Vice President and Foreign Affairs Minister Carl Greenidge has confirmed that Guyana has honoured its financial obligations to the Caribbean Community (Caricom) even as the regional body continues to face some financial challenges while executing its mandate.The Minister said as a general observation, many countries within the Region have experienced financial difficulties in recent years. However, he noted, “Financial challenges faced by Caricom are not the result of failure by Guyana to make itsForeign Affairs Minister Carl Greenidgecontributions.”Greenidge also made it clear that Caricom has to redouble its efforts to cut wastage of resources, both financial and otherwise, in order to meet the demands of a changing global arena.The Minister said that funding for many regional projects were on the decline and Caricom Member States were experiencing their own financial challenges in order to keep up with the increasing number of meetings, forums and engagements that require their participation and input.He said that these engagements while necessary, as Caricom seeks to forge ahead with its one economic policy and space and Latin America reintegration initiative, Member States were expressing scepticism about the bill they may have to foot as the situation domestically with regard to finances remained grim.“As the international community takes up all sorts of new challenges, whether it be environment, global warming, new institutions are established…it sometimes require additional technicians, more money and it becomes increasingly burdensome for most countries,” he added.Asked whether he anticipates that Guyana may be called upon to pay a large financial contribution to Caricom in light of the massive oil finds and exploration activities here, the Foreign Affairs Minister responded in the negative, stating that he did not anticipate any such indication. He said, “I wouldn’t expect responsible Caricom Government to be demanding that you pay now in anticipation of revenues to appear in 2020 and beyond. We have always contributed to Caricom development in accordance with our capacity. And when Guyana was doing well financially and economically, Guyana went out of its way to lend support to the integration movement, both by ways of financing and this will continue when we have resources to do so.” Caricom has been facing many financial challenges since the 2008 economic crisis which shattered the economies of several of its Member States. While some have managed to rebound from the impact of the crisis, others have generally been unable to meet their financial obligations as far as contributing revenue to the bloc to keep its Georgetown-based Secretariat going.Although Caricom is one of the oldest integration schemes in the Western Hemisphere and the largest in terms of membership, it is by far the smallest in economic and geographic terms. Caribbean economies have either stagnated or grown very slowly, and high unemployment has become chronic. Despite important policy changes, export diversification has been limited for generating huge growth rates.Despite the challenges faced by the bloc, particularly the ravaging effects of the 2017 hurricane season which has cast a long shadow over the Region, the over US$2 billion pledged at the Caricom-United Nations conference for long-term recovery for hurricane-affected countries and the establishment of the regional renewable energy centre were among the successes recently recorded by Caricom.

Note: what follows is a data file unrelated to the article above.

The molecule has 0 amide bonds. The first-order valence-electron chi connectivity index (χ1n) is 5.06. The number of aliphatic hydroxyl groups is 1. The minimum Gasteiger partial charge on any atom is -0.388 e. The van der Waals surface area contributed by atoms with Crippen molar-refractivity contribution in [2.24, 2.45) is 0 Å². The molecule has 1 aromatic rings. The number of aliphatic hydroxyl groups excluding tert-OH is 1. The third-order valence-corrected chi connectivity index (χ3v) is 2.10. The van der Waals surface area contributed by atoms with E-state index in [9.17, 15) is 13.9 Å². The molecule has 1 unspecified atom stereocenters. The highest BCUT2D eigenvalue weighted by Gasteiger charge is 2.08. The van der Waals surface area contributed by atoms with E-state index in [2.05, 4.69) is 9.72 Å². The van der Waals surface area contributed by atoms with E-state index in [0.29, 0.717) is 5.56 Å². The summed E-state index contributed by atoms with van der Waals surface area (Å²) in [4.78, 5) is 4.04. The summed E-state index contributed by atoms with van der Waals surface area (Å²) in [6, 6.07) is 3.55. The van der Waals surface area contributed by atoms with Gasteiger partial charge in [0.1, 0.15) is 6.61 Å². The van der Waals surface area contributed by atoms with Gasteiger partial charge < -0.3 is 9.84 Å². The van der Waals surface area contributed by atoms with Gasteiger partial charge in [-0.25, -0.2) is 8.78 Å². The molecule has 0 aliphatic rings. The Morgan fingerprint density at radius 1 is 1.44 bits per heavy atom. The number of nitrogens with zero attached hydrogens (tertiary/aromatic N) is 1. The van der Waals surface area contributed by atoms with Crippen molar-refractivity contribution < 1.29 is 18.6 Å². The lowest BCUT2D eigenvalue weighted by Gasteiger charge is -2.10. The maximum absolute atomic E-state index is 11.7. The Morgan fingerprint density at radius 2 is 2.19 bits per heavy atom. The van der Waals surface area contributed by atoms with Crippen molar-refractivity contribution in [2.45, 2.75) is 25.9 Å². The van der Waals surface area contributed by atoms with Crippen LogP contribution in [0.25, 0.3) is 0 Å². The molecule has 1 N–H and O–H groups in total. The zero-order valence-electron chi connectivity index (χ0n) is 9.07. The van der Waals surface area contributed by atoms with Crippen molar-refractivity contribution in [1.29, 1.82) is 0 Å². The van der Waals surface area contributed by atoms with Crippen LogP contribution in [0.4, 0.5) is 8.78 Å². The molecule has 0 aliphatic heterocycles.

The downward slope of mortgage rates has seen a shift in the opposite direction, according to Freddie Mac’s Primary Mortgage Market Survey (PMMS).The average 30-year and 15-year fixed-rate mortgages experienced upward movement for the first time in 2017. The 30-year fixed rate mortgage averaged 4.19 percent for the week ended January 26, 2017, rising from 4.09 percent in the previous week. During this time last year, the average 30-year rate was hovering around 3.79 percent.The 15-year rate averaged 3.40 percent, up from 3.34 percent the previous week and higher than 2015’s 3.07 percent during the same time-period. The report notes that the 30-year rate increase exactly matched the 10-year Treasury yield increase of 10 basis points.“This week marks the first increase in the mortgage rate since December 29,” stated Freddie Mac chief economist Sean Becketti. He does not expect the higher mortgage rate to cause any significant downward movement in housing prices.In fact, the shortened supply of homes for sale should keep home prices relatively high for the foreseeable future. “The 2.8 percent decline in existing home sales in December is a reminder of the lack of homes for sale. According to the National Association of Realtors, supply is at its lowest level since 1999, a factor that should support higher house prices regardless of the oscillations of the mortgage rate.”The movement in the rate should not be taken as sign of a continual trend, as the ongoing volatility will likely continue for some time. “Rates have been rather volatile since November, and such moves are not that unusual,” noted HSH.com VP Keith Gumbinger.Gumbinger goes on to state that “it’s a reasonable bet that headlines of higher mortgage rates won’t be exactly welcomed by homebuyers or homeowners looking to refinance,” but he doesn’t think that the increase in the rate will have a meaningful effect on borrowers who are in the process of buying a home, as the costs incurred due to the increase are rather minimal. Mortgage Rates Break Out of Downward Cycle Share January 26, 2017 644 Views Fixed-Rate Mortgage mortgage rate 2017-01-26 Timothy McNally in Daily Dose, Data, Headlines, News, Secondary Market